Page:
• Challenges:
    • Lack of job security, irregular wages, and uncertain employment status
    • Stress due to uncertainty associated with regularity in available work and income
    • Absence of workplace entitlements due to contractual relationship
    • Limited access to the internet and digital technology
  • Gig Economy and Women:
    • Gig employment allows part-time work and flexible working hours allowing women to balance their traditional roles with employment.  
    • It provides women with on-demand work allowing them to join and drop-out of work force as per will. 
    • Gig employment helps women earn extra income, boosting confidence thus giving decision making power - all important components of women empowerment. 
    • Gig employment complemented by Work from Home (WFH) and technology has addressed the issue of safety during travel and night shifts. 

Way Forward

  • The SS Code 2020 tries to bring informal workers under social security, but it doesn't fully achieve its goal of making social security universal. India is facing an ageing population without proper social security, and the current workforce won't be able to support it in the future. Providing social security can help formalize the workforce.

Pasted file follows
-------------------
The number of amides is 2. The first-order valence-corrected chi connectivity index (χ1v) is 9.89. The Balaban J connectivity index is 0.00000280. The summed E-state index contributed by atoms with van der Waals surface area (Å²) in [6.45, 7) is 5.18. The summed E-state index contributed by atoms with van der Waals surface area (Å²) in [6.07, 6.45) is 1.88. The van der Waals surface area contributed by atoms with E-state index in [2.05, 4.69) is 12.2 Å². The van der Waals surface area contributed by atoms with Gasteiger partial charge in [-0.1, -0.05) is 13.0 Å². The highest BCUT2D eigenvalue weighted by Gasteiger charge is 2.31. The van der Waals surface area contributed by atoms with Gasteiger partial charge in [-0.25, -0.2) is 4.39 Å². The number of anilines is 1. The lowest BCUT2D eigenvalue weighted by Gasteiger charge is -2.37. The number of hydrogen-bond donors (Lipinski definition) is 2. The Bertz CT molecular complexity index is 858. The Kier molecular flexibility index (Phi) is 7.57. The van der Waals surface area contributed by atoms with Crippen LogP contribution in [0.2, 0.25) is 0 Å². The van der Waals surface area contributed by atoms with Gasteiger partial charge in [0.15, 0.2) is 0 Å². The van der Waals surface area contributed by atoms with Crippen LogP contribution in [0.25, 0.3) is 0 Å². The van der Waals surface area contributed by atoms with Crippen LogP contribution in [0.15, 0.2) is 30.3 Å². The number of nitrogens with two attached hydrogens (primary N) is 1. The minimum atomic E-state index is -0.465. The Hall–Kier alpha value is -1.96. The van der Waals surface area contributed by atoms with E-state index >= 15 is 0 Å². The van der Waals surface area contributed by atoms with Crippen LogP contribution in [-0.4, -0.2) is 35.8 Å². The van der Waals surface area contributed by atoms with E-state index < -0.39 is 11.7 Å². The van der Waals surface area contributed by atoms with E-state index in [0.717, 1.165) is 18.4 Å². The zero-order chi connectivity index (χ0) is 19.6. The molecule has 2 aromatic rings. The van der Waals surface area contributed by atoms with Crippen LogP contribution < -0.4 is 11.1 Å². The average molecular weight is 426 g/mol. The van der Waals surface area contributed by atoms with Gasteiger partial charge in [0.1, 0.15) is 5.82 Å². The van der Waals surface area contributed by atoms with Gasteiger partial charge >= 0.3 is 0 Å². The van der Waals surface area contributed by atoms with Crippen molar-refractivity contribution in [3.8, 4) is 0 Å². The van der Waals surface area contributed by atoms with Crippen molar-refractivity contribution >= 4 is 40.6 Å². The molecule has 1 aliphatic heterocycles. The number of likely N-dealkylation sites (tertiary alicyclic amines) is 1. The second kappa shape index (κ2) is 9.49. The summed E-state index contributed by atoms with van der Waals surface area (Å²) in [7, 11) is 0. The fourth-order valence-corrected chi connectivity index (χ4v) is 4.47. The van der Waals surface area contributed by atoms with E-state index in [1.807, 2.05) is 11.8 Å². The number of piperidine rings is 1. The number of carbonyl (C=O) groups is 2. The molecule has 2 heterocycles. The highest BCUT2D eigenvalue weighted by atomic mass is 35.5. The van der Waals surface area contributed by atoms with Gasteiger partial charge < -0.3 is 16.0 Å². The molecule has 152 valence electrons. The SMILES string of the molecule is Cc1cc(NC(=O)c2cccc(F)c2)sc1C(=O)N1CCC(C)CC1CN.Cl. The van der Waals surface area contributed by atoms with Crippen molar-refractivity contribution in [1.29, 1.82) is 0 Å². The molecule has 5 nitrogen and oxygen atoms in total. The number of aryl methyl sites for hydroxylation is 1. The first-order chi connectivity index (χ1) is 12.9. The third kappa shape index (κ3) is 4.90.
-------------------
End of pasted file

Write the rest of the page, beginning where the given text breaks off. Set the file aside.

• Employers should take responsibility for providing social security to their workers as they benefit from their productivity. While the state has a role, employers have the primary responsibility.
  • While the gig economy offers many opportunities for individuals to earn a livelihood and gain work flexibility, there is a need for better regulation and protections for gig workers in India.

UPSC Civil Services Examination, Previous Year Question (PYQ)

Q. Examine the role of ‘Gig Economy’ in the process of empowerment of women in India. (2021)

Source: PIB